Renault’s Twizy is a message from the future to the past.

It sits outside the box and challenges all those snuffling bureaucrats in the Department of Infrastructure, and elsewhere, that there are more definitions to safety than will be discovered against a large concrete block.

And, quite likely, creative solutions to personal transport like the Twizy may also provide creative solutions to improved safety on the roads.

The world has changed. But too quickly, it would appear, for some.



There’s not much interior at all. Flip up the gull-wing doors, slide in, and, for elbow room, you’ll be reminded of the last time you sat in a cardboard box. (Each to their own...)

Perversely, though snug, it feels surprisingly ‘right’. Like a well-fitted suit.

There is, in fact, room for the elbows, the windscreen doesn’t feel like it’s encroaching, and the footwell with the brake and accelerator is like any other.

You’ll also find a firm driver’s seat - that could maybe do with bit more padding - and, just behind, a firmer passenger seat that could definitely do with a bit more padding.

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The plastics are plastic (what else would you expect?), and there’s a single dial showing speed, charge and transmission mode, and a nice little go-kart steering wheel.

The rear seat is a tad more awkward to access (though we fitted a well-fed six-footer there), and the passenger sits legs akimbo, with the knees each side of the driver’s seat.

It’s a bit like pillion on a motorcycle.

There is not much in the way of storage space, a glovebox on each side of the steering wheel, and the rear seat (or the passenger’s lap).



How much fun is this? On the closed Metec driver training centre in Melbourne’s outer ‘burbs, we saw 81km/h on the clock.

At that speed, the Twizy begins swallowing its electric charge, but it feels quite remarkably stable even on the choppy surface of the training centre.

It also pulls up pretty well. There is no power assistance, or none that we could detect, but the four-wheel discs have no trouble washing speed off the tiny Twizy.

In reality though, it does its best work at 60km/h. Then, while hardly the last word in comfort, the go-kart suspension can absorb corrugations and broken tarmac without transferring them through to the seats of the occupants.

And a bit of absorbing is necessary as the seat base hardly qualifies as ‘padding’ - especially in the rear.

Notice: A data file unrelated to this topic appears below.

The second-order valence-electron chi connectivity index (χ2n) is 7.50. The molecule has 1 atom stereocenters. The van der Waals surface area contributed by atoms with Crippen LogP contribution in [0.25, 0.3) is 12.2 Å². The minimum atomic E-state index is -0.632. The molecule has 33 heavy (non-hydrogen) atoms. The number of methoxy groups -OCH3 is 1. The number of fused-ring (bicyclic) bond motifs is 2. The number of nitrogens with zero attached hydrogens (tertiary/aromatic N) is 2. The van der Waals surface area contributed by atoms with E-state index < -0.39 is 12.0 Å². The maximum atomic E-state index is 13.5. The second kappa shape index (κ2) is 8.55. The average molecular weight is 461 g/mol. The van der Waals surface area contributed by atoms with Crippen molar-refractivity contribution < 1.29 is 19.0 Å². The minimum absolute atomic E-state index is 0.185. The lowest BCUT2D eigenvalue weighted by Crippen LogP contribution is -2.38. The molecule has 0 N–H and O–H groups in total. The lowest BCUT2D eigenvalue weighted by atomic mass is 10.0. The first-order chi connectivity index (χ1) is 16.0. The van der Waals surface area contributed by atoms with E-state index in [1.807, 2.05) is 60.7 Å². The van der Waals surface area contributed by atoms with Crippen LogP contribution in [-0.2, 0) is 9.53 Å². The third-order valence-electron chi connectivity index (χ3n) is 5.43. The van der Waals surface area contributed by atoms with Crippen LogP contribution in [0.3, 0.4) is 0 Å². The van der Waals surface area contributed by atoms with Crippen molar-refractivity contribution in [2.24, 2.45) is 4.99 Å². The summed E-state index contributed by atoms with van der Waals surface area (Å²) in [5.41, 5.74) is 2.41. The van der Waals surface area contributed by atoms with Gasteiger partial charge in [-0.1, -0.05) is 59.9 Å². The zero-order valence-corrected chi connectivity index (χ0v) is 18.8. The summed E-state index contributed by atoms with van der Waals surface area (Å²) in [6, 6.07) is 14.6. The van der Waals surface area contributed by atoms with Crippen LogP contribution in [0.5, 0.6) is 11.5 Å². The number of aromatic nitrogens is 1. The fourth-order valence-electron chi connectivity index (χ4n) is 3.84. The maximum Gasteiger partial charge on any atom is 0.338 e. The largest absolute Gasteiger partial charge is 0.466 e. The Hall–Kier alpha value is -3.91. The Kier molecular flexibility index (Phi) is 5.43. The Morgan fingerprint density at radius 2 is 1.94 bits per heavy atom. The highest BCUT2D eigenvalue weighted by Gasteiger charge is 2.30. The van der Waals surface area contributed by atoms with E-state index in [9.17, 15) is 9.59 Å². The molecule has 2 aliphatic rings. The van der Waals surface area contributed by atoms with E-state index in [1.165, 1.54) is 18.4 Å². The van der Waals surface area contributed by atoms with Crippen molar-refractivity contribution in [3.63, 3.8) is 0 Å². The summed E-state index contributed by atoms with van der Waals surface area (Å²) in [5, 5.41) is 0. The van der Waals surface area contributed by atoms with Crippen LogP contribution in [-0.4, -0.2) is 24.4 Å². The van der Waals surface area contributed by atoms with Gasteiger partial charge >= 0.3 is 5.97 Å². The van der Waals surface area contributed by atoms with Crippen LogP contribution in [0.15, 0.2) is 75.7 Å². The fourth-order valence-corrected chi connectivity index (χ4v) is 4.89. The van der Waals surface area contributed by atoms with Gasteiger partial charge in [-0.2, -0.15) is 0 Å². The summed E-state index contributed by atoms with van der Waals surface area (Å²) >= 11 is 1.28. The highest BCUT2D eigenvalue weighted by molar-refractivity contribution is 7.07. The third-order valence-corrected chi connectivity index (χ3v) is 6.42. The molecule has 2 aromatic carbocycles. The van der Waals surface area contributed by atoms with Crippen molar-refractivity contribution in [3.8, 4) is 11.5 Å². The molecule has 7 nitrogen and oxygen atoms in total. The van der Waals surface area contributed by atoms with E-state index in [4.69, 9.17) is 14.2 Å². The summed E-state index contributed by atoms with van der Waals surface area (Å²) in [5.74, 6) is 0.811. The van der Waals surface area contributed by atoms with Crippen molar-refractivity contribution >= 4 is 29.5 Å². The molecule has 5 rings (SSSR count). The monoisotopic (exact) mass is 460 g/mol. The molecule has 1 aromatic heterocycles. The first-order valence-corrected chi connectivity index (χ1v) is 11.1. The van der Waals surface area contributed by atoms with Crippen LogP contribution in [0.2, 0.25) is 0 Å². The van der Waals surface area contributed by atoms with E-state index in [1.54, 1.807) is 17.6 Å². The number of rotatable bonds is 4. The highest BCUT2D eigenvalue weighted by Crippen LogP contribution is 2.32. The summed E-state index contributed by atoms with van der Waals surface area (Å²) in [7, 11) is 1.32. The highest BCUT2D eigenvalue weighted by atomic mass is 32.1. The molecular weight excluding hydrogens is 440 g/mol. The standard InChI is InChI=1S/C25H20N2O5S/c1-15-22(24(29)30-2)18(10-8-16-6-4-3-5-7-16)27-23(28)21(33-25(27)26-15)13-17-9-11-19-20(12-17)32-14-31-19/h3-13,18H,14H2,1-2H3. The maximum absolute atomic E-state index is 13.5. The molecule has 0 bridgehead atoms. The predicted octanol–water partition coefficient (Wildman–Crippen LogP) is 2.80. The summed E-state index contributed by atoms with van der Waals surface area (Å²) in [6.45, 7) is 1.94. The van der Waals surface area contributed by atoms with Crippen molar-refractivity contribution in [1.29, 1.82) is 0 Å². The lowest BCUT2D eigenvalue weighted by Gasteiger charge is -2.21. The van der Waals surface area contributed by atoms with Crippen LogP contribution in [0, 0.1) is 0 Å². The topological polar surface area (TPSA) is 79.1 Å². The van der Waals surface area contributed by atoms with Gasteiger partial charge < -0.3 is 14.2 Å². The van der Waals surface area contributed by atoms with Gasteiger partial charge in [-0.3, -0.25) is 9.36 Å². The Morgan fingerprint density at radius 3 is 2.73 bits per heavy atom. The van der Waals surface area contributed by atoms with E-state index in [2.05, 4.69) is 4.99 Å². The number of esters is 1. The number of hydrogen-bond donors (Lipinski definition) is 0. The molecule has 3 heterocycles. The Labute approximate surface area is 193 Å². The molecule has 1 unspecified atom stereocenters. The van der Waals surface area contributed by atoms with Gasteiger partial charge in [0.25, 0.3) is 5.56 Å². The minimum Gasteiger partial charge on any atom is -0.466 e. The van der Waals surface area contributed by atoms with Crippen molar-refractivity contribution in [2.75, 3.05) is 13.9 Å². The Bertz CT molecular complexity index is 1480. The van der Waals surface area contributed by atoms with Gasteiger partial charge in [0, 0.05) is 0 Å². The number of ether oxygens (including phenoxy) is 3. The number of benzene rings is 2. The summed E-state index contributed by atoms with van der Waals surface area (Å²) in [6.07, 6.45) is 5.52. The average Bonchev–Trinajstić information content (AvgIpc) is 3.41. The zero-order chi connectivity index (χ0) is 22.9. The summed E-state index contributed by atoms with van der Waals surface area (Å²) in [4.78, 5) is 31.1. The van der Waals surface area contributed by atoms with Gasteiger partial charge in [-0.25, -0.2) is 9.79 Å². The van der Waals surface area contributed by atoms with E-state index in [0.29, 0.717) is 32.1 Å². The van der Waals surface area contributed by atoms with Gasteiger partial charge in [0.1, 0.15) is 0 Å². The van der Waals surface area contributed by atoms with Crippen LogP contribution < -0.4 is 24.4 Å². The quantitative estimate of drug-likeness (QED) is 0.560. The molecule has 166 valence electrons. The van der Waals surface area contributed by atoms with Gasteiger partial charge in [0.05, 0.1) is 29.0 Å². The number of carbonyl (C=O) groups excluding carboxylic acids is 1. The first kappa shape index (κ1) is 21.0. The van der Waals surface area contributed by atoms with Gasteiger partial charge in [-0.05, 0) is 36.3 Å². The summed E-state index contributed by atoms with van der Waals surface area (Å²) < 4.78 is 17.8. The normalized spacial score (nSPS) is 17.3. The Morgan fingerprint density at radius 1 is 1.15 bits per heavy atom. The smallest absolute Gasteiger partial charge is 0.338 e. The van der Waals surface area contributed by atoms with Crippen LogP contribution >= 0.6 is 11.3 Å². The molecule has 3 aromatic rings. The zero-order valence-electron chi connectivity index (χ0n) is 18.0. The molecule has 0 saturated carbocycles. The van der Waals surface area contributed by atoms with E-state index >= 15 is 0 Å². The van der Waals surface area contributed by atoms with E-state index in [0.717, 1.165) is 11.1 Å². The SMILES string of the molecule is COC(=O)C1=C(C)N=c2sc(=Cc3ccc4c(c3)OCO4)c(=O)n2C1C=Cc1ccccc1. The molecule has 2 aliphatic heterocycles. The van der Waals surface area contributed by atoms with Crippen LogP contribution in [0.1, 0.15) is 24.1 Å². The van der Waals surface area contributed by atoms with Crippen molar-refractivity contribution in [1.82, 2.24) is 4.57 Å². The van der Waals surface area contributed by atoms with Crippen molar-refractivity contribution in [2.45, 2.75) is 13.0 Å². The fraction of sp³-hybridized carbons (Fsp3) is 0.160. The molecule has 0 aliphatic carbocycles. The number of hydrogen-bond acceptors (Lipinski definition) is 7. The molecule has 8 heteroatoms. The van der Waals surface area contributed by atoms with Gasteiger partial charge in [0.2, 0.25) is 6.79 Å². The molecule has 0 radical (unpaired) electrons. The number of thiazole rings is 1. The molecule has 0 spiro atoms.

Front and back, it’s more like a scooter seat - does the job, is better than a wooden bench, but not for a really long drive.

In fact, the scooter comparison is never far away with anything the Twizy does.

The whole show weighs just 474kg, and it’s only 2.3 metres long and 1.2 metres wide. You can get, apparently, three Twizys into a conventional parking bay.

With a 50-80km range, most innercity commuters would have no trouble getting to and fro the desk, or making a quick evening dash into the CBD for dinner for two.

The little steering wheel is perfect, and the getting in and out through the gull-wing doors is no trouble. (And, in case you’re wondering, there are clip-in side curtains should the weather turn ‘Melbourne-ish’.)



The Twizy is kind-of brilliant. It’s neither fast nor slow, but doesn’t have to be anything, because driving it is such fun.

And in driving it, you simply can’t help but feel that this little EV - that runs on the whiff of a power-point - provides so many solutions to so many of the issues that bedevil modern cities, personal transport and urban living.

And it looks great - there is a puppy charm about its lines that will win you over the moment you clap eyes on it.

This is the kind of vehicle that everyone should have as ‘the second car’.

And leave the SUV, and all the energy it burns, and all the roads it clutters, and all the metal and glass and polymers it consumes in construction, leave the SUV at home and drive the Twizy to work.

Might be time to give your local member a heads-up. Here’s how you find them: http://www.aph.gov.au/Senators_and_Members/Parliamentarian_Search_Results

MORE: Renault Twizy | Kangoo Z.E.